NO TO FGM
Tribute to Florence
Advocating for IAC
The Inter-African Committee on traditional practices affecting the health of women and children (IAC) is an African regional umbrella body that has been working on policy programmes and actions to eliminate female genital mutilation, child marriage and other harmful traditional practices and to promote the positive ones in the African Region for the last 30 years. It was formed on February 6, 1984 by African delegates to a seminar organised by a United Nations NGO Working Group on Traditional Practices based in Geneva, with the support of UNFPA, UNICEF, WHO and the Government of Senegal. It was formed at a time when female genital mutilation was highly controversial and a ‘sensitive’ issue for discussion. There was a critical need for an African regional voice in an international campaign against FGM, which led to the establishment of the Inter-African Committee.
The vision of IAC is an African region free of female genital mutilation and gender related harmful practices.
Its two main objectives are to:
The headquarters of IAC is in Addis Ababa, Ethiopia, where it is registered as a non-profit organisation and it has a liaison office in Geneva. The IAC has national chapters, referred to as national committees, in 29 African countries. The IAC links to African population groups in the diaspora through its many affiliates throughout the world (Belgium, France, United Kingdom, Spain, Germany, Sweden, Norway, Italy, Canada, USA, New Zealand, Japan).
The Inter-African Committee enjoys consultative status with the United Nations (UN/ECOSOC) and holds an observer status with the African Union (AU). It works in partnership with UNFPA, WHO and UNICEF and is a member of the NGO network affiliated to the Organisation internationale de la francophonie. The IAC collaborates with several international organisations active in the field of the protection of women’s and children’s human rights. The IAC has a collaboration strategy on harmful traditional practices with the African Union, the Economic Commission for Africa, UNFPA, UNICEF, and the African Committee of Experts on the Rights and Welfare of the Child.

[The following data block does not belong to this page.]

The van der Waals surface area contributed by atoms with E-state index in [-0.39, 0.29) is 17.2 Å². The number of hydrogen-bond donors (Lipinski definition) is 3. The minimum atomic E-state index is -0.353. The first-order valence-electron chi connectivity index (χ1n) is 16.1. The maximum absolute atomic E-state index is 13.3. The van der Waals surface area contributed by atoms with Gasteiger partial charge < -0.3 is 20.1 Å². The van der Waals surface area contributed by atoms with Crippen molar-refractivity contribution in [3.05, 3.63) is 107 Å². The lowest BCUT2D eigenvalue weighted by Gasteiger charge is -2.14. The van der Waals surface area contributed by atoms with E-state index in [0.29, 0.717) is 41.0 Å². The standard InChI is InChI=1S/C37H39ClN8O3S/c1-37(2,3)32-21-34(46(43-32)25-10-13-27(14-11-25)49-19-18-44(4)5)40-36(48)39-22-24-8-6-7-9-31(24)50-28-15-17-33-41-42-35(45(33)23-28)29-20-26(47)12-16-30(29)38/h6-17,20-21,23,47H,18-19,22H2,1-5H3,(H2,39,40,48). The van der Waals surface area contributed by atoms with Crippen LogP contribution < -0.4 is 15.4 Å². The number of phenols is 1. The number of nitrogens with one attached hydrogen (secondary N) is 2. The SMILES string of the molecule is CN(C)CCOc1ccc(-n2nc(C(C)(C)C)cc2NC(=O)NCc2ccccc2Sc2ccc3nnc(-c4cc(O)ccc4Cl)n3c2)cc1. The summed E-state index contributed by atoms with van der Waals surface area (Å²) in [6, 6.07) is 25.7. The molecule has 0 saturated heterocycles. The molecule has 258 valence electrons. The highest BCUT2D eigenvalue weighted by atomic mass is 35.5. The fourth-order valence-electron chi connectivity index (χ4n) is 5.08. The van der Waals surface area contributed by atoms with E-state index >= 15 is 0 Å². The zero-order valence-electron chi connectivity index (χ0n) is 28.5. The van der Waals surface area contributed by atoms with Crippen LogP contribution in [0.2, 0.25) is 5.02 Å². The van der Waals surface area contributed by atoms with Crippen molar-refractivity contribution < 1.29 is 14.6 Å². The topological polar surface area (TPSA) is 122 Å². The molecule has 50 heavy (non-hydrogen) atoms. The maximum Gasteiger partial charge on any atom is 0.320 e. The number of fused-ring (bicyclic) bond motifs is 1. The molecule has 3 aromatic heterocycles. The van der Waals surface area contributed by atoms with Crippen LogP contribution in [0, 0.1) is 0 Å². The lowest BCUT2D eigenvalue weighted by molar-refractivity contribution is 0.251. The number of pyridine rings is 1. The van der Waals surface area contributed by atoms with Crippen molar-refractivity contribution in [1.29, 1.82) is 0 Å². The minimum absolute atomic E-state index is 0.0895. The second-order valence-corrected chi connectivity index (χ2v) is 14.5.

The IAC is organised as follows:
The IAC has created various networks including regional and national networks of religious leaders, parliamentarians, media professionals, health professionals and youth.
Thousands of volunteers are participating in the work of IAC in all the countries in Africa and around the world.
The IAC major achievements are:
Madame Chantal Compaoré, the Former First Lady of Burkina Faso and Goodwill Ambassador of the Inter-African Committee, has made tremendous efforts in Africa and around the world advocating especially to the Heads of State, governments, international institutions, other development partners and communities against FGM.
Since 2000, the Inter-African Committee initiated the creation by young people from its 29 member countries, an African Regional Network of Youth for the elimination of female genital mutilation (FGM). The second forum of this network was held in November 2006, in Addis Ababa, and it resulted in the formulation of a youth programme for both national and regional levels.
The Inter-African Committee was awarded by UNFPA with the prestigious United Nations Population Award in 1995.
From the democratic and transparent election during the last General Assembly in April 2014 in Ouagadougou, Burkina Faso, the current following Board members have been elected for 5 years:
1986 - The IAC and the United Nations Economic Commission for Africa (ECA) signed a protocol of agreement on cooperation and assistance
2013- Collaboration strategy between the IAC, the African Union, UN Economic Commission for Africa, UNICEF, UNFPA and ACERWC
VISION & MISSION
An African society in which african women and children fully enjoy they human rights to live free from harmful traditional practices.
To promote gender equality and contribute to the improvement of the health status, social, economic, political, human rights and quality of life of African women and children through elimination of harmful traditional practices and the promotion of beneficial ones.